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Trimming Tool

Trimming Tool.  A cutting tool used to remove the flash or overflow of metal from around the edge of a fully struck medal, and to give it a finished shape. A trimming tool

can be used to trim round medals (other methods are more efficient for large round medals however) and a few pieces can be cut to shape by hand (by jigsawing), but trimming tools are most useful for long runs and necessary for unusual shaped medals. A trimming tool has two parts:  a punch and a cutting plate. While the punch is similar to a blanking punch it must have a hollow area in the end to keep from mashing the relief of the medal being trimmed.

Trimming tools came into use in the medallic field with the advent of open

face dies. This allowed designers to create a wide latitude of unusual shaped medals, but required a trimming tool to be made for each new shape. The odd shapes could be struck on blanks of any size (or shape) as long as they were larger than the image size of the die. Trimming then was a final step before the item left the pressroom. The use of trimming tools became useful also for small round medals and particularly for medals with an integral loop.

The punch and cutter plate are made by tool and die makers, who must machine the two to mate perfectly. The cutter plate must be thick enough for the walls to accomplish their shearing action, and beneath that to have sloping sides for the sheared piece to exit without hanging up (see drawing). The punch is formed on the end of a rod or bar. The matched set must be suitable for mounting on a press for trimming.

How trimming is accomplished.  A punch and its matching cutter plate are mounted in a press, usually a drop hammer press. A fully struck up piece is placed in position on top of the cutter plate over its aperture; it should "seat" on the nest there (and, obviously, it is larger than the aperture so it does not fall through). The press is actuated and the punch comes down and in effect pushes the piece through the opening in the cutter plate. The piece takes the configuration of the exact shape of the aperture in the cutter plate.

The piece to be trimmed is softer than the cutter plate that is made of hardened steel. The sides of the aperture in the cutter plate is where the shearing action occurs.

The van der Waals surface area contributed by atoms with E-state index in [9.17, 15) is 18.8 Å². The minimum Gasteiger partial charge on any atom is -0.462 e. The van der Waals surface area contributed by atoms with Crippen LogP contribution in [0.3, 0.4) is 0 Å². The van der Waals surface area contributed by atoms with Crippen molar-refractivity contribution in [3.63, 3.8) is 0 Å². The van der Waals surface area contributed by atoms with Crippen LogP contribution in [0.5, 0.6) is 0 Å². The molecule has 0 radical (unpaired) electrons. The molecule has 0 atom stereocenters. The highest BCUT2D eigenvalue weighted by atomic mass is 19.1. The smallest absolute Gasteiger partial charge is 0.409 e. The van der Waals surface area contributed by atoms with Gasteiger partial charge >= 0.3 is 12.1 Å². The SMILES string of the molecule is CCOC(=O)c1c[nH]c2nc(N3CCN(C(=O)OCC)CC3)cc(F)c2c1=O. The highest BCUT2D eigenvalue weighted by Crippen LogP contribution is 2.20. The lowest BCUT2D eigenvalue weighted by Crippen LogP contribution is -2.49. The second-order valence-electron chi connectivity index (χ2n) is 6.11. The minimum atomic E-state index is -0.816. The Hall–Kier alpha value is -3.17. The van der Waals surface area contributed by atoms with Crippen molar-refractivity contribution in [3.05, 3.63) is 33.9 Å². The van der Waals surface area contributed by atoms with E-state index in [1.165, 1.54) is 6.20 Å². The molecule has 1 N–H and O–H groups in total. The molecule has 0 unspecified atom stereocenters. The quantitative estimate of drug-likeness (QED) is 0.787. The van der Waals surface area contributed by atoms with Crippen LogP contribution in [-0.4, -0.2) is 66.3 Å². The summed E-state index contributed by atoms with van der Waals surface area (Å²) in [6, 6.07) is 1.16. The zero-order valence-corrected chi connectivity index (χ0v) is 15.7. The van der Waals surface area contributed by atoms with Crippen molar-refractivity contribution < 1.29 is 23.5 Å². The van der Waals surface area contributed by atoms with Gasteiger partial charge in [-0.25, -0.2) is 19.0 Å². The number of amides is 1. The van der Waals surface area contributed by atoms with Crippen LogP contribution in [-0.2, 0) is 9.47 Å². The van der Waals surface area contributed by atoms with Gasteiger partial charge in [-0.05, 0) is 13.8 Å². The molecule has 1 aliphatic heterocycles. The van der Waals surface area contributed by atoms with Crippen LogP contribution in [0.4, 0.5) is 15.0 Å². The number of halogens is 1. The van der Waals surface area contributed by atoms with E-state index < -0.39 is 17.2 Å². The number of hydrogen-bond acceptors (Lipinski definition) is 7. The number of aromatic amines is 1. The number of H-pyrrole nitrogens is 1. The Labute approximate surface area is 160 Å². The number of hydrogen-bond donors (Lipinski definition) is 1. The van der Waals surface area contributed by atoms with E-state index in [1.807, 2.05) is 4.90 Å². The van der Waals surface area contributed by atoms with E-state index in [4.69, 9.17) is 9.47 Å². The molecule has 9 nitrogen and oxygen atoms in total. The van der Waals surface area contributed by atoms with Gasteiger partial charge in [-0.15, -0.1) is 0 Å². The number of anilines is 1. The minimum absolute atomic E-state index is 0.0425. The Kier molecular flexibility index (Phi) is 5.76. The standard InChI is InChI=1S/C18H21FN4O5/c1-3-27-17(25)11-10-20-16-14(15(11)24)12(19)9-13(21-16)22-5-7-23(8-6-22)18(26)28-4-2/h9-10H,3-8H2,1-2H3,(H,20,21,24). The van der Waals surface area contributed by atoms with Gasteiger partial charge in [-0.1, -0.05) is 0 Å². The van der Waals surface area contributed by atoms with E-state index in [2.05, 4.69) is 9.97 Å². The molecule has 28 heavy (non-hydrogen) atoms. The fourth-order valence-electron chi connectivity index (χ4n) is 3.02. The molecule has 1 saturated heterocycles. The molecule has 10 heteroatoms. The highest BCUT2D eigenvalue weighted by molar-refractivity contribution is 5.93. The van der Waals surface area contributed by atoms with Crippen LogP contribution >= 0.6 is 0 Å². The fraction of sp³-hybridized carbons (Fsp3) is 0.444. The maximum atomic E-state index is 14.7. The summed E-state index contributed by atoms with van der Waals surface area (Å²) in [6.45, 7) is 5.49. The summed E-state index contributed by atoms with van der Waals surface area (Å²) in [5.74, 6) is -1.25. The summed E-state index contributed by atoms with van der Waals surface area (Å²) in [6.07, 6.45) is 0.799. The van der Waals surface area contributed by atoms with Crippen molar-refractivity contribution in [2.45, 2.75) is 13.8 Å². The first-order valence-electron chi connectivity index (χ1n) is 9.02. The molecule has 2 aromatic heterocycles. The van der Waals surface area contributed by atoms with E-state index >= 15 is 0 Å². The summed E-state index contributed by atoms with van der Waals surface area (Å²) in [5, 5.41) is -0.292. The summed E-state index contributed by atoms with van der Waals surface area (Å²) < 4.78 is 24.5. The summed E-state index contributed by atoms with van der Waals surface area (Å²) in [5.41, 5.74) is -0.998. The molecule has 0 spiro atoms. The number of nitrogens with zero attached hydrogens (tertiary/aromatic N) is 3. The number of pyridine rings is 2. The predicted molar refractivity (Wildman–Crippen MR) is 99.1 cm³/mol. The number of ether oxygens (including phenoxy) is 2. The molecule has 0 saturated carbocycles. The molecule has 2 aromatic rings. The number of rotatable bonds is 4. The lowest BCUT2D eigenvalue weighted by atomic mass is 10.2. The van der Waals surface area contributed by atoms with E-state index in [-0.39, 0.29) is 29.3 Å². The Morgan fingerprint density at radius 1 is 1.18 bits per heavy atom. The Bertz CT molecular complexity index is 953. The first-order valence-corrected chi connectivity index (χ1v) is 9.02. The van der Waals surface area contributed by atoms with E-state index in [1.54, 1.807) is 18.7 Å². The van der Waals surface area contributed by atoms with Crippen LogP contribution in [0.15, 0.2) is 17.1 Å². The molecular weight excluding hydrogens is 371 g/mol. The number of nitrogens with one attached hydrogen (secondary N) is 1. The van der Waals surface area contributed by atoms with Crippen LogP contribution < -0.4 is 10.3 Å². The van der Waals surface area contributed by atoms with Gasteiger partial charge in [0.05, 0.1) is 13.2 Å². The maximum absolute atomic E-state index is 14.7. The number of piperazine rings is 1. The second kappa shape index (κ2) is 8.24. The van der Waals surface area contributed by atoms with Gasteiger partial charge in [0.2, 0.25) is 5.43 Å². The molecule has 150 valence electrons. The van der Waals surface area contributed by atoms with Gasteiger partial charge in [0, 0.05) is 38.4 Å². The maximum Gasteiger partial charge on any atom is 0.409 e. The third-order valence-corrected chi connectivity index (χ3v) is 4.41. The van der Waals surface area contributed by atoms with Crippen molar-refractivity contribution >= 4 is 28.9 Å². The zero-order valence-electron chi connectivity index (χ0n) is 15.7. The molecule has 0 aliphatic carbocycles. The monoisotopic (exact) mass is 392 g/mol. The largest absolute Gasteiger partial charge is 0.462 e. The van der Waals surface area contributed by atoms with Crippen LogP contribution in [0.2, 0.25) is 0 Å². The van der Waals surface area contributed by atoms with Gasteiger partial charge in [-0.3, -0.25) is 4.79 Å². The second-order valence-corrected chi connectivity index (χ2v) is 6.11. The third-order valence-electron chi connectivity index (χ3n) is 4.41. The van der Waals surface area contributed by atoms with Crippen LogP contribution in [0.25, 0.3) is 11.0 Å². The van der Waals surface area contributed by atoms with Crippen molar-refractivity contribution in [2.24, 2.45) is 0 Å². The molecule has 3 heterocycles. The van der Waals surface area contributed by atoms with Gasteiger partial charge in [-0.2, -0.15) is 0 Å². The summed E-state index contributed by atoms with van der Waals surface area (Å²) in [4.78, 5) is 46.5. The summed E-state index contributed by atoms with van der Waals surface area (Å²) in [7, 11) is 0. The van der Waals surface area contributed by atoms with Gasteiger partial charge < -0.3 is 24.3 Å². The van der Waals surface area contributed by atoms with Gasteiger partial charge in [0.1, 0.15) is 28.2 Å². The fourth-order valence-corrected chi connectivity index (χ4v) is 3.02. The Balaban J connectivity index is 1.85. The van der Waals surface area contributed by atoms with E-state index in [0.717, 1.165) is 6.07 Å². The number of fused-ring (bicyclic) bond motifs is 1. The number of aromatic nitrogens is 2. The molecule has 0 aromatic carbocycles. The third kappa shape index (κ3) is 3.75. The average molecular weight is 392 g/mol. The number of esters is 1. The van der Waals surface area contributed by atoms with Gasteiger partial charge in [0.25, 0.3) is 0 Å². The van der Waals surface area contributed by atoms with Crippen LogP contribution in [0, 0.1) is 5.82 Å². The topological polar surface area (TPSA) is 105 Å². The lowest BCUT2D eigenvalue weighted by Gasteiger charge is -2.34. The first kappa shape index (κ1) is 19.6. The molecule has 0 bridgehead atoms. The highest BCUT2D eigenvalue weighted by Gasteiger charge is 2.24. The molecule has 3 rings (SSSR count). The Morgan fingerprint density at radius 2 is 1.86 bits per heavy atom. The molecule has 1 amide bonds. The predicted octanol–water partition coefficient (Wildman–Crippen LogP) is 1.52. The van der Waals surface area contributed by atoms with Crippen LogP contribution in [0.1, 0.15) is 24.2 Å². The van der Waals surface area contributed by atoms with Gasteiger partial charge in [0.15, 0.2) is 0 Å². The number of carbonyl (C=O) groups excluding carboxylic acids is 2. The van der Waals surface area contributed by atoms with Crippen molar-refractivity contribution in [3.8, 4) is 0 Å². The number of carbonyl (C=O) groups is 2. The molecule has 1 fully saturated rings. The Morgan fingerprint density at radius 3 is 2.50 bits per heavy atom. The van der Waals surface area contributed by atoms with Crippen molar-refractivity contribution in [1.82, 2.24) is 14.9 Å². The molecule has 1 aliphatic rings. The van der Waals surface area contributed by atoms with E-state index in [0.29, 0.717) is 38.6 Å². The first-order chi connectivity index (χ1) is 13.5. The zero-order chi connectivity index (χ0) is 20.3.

The trimmed piece falls into a hopper below; the flash or skeleton of the unwanted excess metal remains on top of the cutter plate. It must be removed (by hand) before the next piece is seated in position (by hand).

As with all shearing operations in metalworking the trimmed piece may show

evidence of the shearing with striations on the edge, and also have burrs formed on the last side to pass through the aperture, said to be the burr side. All pieces must be deburred for a finished appearance but in most instances this is accomplished by a typical abrasive blasting during finish and finishing.

Design requirements for trimming.  If a medallic piece is designed in any shape other than round for a long run it must be made to accommodate the trimming tool. As such it must have a border on one side wide enough to accommodate the sides of the punch. This border can be on either side of the medal but it should be remembered that the burrs will occur on the side which comes in contact with the punch (burr

side). Some astute designers therefore place the border on the reverse to allow grater design area for the obverse.

Also the shape of the design should be such that no tiny projections are created on any side; not only would these easily break off the finished piece, it is impossible to create a cutter plate with such projections.

excerpted with permission from

An Encyclopedia of Coin and Medal Technology

For Artists, Makers, Collectors and Curators


Roger W. Burdette, Editor

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